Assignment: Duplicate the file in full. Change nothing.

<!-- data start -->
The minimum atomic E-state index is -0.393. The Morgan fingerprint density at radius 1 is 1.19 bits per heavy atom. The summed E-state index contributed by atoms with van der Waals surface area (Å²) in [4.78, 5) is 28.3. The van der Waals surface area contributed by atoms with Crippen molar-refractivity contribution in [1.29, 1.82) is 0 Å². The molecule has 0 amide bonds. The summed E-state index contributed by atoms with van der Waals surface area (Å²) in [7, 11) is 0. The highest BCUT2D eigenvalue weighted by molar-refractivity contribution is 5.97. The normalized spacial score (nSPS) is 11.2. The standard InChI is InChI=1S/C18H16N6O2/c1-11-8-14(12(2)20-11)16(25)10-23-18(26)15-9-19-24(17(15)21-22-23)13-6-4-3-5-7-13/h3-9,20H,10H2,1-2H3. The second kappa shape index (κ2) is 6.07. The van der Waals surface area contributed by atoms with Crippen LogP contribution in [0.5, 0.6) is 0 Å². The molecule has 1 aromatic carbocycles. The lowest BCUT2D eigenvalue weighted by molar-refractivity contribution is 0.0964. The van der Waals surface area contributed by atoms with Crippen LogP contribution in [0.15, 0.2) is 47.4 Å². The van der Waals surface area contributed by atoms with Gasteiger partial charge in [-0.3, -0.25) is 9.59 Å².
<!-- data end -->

The minimum atomic E-state index is -0.393. The Morgan fingerprint density at radius 1 is 1.19 bits per heavy atom. The summed E-state index contributed by atoms with van der Waals surface area (Å²) in [4.78, 5) is 28.3. The van der Waals surface area contributed by atoms with Crippen molar-refractivity contribution in [1.29, 1.82) is 0 Å². The molecule has 0 amide bonds. The summed E-state index contributed by atoms with van der Waals surface area (Å²) in [7, 11) is 0. The highest BCUT2D eigenvalue weighted by molar-refractivity contribution is 5.97. The normalized spacial score (nSPS) is 11.2. The standard InChI is InChI=1S/C18H16N6O2/c1-11-8-14(12(2)20-11)16(25)10-23-18(26)15-9-19-24(17(15)21-22-23)13-6-4-3-5-7-13/h3-9,20H,10H2,1-2H3. The second kappa shape index (κ2) is 6.07. The van der Waals surface area contributed by atoms with Crippen LogP contribution in [0.5, 0.6) is 0 Å². The molecule has 1 aromatic carbocycles. The lowest BCUT2D eigenvalue weighted by molar-refractivity contribution is 0.0964. The van der Waals surface area contributed by atoms with Crippen LogP contribution in [0.15, 0.2) is 47.4 Å². The van der Waals surface area contributed by atoms with Gasteiger partial charge in [-0.3, -0.25) is 9.59 Å².